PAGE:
Beowulf Annonymous The epic poem Beowulf, written in Old English by Christian monks around 750 AD, is a wonderful adventure story about a warrior who kills ferocious monsters. The use of description and imagery enlivens the story, making it possible for a reader to really see in his or her mind the characters and events. Metaphors, exaggeration, and alliteration are three devices that together allow the reader to experience this poem which is quite different than most other poetry. A metaphor is a figure of speech in which a word or phrase that ordinarily means one thing is applied to another thing to suggest a likeness between the two. Metaphors are used extensively throughout the poem to paint a more colorful picture in the listener’s mind.
These metaphors are used in phrases called ‘kennings’. A kenning is a descriptive, poetical expression used instead of a simple name for a person or thing. Beowulf is hardly ever called by his actual name. Instead there are many kennings referring to him, such as: ‘Prince of the Weders’, ‘The Son of Ecgtheow’, ‘The Geatish hero’, and ‘The Lord of the Seamen’. These kennings describe Beowulf to us in a more interesting way than just stating the hard facts. Without these kennings Beowulf would be less interesting and we would learn less about him. Anybody would say that describing or referring to a person by his or her name over and over again is boring. So the use of kennings and metaphors is very important in this long epic poem. Exaggeration is another device to make Beowulf a more interesting, entertaining, and dramatic poem. For example, even though this story is a fantasy, it is hard to believe that the character of Beowulf would be able to kill a monster like Grendel with his bare hands.
Exaggerating Beowulf’s bravery makes the story more exciting. Another exaggeration used to convince us how great our hero is, is the passage, ‘Over all the world, or between the seas, / Or under the heaven, no hero was greater.’ (671-672). This dazzles the listener with Beowulf’s bravery. His bravery is again exaggerated when he jumps in the swamp wearing heavy armor to fight and kill Grendel’s mother. It’s unlikely even a strong warrior could win a battle with a she-monster in an underwater cave with a broken sword. But it adds to the excitement.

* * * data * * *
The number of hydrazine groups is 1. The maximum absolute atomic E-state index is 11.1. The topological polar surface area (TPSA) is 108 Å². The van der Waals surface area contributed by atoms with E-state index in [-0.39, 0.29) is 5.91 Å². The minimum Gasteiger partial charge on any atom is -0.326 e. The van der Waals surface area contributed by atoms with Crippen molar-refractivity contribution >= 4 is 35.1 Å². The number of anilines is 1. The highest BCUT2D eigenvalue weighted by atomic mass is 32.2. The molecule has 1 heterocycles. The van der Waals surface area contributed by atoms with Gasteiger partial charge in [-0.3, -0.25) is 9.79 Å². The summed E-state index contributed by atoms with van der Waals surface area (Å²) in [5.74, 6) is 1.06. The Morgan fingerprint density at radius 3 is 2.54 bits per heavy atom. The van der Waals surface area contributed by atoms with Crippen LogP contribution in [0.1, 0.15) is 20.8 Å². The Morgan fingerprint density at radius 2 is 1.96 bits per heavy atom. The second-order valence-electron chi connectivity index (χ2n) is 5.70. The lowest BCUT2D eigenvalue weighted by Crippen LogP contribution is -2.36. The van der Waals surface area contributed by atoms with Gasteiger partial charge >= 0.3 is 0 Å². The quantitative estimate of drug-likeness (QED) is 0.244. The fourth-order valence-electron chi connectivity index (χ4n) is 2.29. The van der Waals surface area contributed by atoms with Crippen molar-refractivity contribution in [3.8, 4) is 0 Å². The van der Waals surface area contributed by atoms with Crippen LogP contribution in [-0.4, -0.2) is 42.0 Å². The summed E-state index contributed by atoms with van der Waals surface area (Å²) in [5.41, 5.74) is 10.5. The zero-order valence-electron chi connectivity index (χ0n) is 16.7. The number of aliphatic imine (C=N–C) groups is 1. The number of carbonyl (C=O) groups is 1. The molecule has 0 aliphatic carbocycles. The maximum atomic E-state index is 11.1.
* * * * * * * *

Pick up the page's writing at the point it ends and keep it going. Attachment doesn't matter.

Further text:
In the line ‘The head of Grendel, with heavy toil; / Four of the stoutest, with all their strength, / Could hardly carry on swaying spear / Grendel’s head to the gold-decked hall.’ (1109-1112) exaggerations are made concerning the size and weight of the monster’s head. Again, it portrays a more gruesome and dramatic scene to the listener’s imagination. Alliteration, which is repeating the same sound, usually a consonant, at the beginning of words or in accented syllables, gives this story a more poetic sound. Alliteration also helped the scops or storytellers in memorizing the tales. Examples of alliteration can be found throughout the poem such as, ‘The Hall of the Heart’, ‘His pledge and promise’, ‘Dragging the dead men home to his den’, ‘Fitted and furnished’, and ‘Showed sea-cliffs shining’.
This device adds creativity and rhythm to the poem. It makes it more entertaining to read, speak, or listen to such a long story. Metaphors in the kennings, exaggerations, and alliteration all help in developing vivid descriptions and imagery to entertain and beautifully tell the story of Beowulf. Imagery, figures of speech that help the mind to form pictures, are throughout the poem. One of the strongest examples was found where it reads, ‘ The demon delayed not, but quickly clutched / A sleeping thane in his swift assault, / Tore him in pieces, bit through the bones, / Gulped the blood, and gobbled the flesh, / Greedily gorged on the lifeless corpse,’ (558-563). This is the image of Grendel killing one of the soldiers before his fatal fight with Beowulf.
Great descriptive passages are found about Grendel’s swamp-home describing it as, ‘ ^a dismal covert / Of trees that hung over hoary stone, / Over churning water and bloodstained wave.’ (926-928), ‘ ^The water boiled in a bloody swirling’ (933) ‘ ^The swimming forms of sea-dragons, / Dim serpent shapes in the watery depths’. These are the pictures that nightmares are made of. In comparison to our modern fiction, Beowulf might seem wordy and lengthy but when a reader takes time to savor the graphic descriptions, vivid imagery, clever alliteration, and fantastic exaggerations one can understand how this thirteen hundred-year-old epic poem has lasted through the years. It is beautifully and creatively written and has therefore stood the test of time for the reader or the listener.